In 2004, masked thieves stole Edvard Munch’s The Scream from an Oslo museum. Norwegian police recovered the painting two years later but never explained how or where they’d found it. This 70,000-word literary-leaning, humor-laced, crime novel Stealing The Scream tells what may have happened.
Retired CEO-turned-painter Percival Davenport’s criminality starts when, fueled by insecurity, he hires a whiskey-drinking thief to break into museums and hang his paintings. If Percival can pass off his art as museum-quality, he will know he’s attained mastery. The “donations” attract the attention of Leonard, a Smithsonian guard and amateur sleuth.
As Leonard begins collecting the unwanted paintings and searching for the artist, Percival’s studies intensify. He develops an obsession with Edvard Munch’s The Scream and steals it. When Leonard and law enforcement agents come knocking at Percival’s door, his Tell-Tale-Heart-like anxiety causes him to turn his mansion, and the famous painting, into a roiling inferno. This forces the police into creative means of art restoration. (taken from Amazon)
Thank you to Netgalley for providing me with this book, in exchange for my honest opinion. This will be available on September 15th.
This book had a fascinating premise. The Scream has actually been stolen not once, but twice. True story! Having an entirely fictitious narrative woven around the little that we know about the 2004 theft is an awesome idea.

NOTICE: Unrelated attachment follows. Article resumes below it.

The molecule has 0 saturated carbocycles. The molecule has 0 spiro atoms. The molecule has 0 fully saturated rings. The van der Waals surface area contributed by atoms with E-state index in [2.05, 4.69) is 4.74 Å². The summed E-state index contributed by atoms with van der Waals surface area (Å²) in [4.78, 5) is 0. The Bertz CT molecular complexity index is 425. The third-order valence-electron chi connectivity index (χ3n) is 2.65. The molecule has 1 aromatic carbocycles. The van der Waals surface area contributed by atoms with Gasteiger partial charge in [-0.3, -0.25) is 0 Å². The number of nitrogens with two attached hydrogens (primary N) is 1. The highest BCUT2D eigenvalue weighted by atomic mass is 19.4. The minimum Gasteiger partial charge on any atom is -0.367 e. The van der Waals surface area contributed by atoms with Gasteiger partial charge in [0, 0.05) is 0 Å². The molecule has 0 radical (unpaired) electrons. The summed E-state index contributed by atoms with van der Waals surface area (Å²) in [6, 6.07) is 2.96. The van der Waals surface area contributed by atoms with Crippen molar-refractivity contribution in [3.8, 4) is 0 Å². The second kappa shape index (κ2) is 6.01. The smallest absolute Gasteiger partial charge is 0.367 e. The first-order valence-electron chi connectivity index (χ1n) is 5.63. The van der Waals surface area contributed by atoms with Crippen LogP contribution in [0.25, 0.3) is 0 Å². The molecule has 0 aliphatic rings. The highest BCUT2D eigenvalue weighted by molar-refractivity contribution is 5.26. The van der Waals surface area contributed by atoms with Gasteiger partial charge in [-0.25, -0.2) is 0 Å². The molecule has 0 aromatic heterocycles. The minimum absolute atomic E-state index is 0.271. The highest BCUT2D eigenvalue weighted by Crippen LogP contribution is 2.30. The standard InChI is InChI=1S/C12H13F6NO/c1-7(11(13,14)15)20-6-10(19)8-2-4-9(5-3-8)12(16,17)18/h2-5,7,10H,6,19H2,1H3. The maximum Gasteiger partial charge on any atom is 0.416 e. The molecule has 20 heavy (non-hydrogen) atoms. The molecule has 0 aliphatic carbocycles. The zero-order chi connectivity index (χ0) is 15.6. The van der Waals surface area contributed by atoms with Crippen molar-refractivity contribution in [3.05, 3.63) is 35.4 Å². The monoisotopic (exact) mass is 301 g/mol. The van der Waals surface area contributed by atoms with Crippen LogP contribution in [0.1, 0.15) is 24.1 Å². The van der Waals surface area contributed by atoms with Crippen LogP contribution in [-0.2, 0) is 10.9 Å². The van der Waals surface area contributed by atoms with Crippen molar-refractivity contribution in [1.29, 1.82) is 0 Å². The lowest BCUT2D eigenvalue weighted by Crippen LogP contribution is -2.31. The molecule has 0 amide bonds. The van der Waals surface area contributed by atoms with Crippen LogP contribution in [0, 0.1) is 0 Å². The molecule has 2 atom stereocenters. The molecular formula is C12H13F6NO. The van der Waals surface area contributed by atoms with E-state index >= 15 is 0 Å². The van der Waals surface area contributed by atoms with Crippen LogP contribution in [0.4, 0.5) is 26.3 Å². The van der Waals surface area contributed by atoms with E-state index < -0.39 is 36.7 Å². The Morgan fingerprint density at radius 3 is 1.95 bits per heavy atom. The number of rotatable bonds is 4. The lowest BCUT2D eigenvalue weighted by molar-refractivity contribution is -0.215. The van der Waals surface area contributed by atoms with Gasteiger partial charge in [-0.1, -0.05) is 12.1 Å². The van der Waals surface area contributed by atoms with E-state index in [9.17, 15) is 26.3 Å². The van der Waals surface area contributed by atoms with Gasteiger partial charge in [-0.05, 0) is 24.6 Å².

Let me first talk about the positive aspects of this book. Percival Davenport was a fascinating character. Having retired, he goes through a period of time where he’s really sort of lost. He doesn’t know what to do with his time. Eventually, he starts painting and discovers that, not only does he enjoy it immensely, he’s really talented. His hobby soon becomes an unhealthy obsession, however, which is what made this character so interesting. Reading about his shift into the shell of a person he becomes was both riveting and heartbreaking.
There were a few supporting characters as well: Lucinda, the house-keeper; Leonard, the security guard with an eye for art; and Red, the thief that eventually slips into the narrative. While they all added to the story, the only other character that really stood out to me was Leonard. He was very kind and honest, and just stumbled into something he never would have expected.
Now, let me move on to the negative aspects of this book. The grammar and spelling are atrocious. I kept being pulled from the narrative because a glaring error would pop up and distract me. I’m not sure whether I should be quoting any of these errors in an ARC review: suffice to say, they were both obvious and numerous enough to pretty much ruin this book for me. I dearly hope they will be fixed by publication time. It looked like it hadn’t been touched by either editor or spellcheck.
If the book is polished and the many mistakes are dealt with, then this is a solid read. Otherwise, I suggest reading the history of the theft online.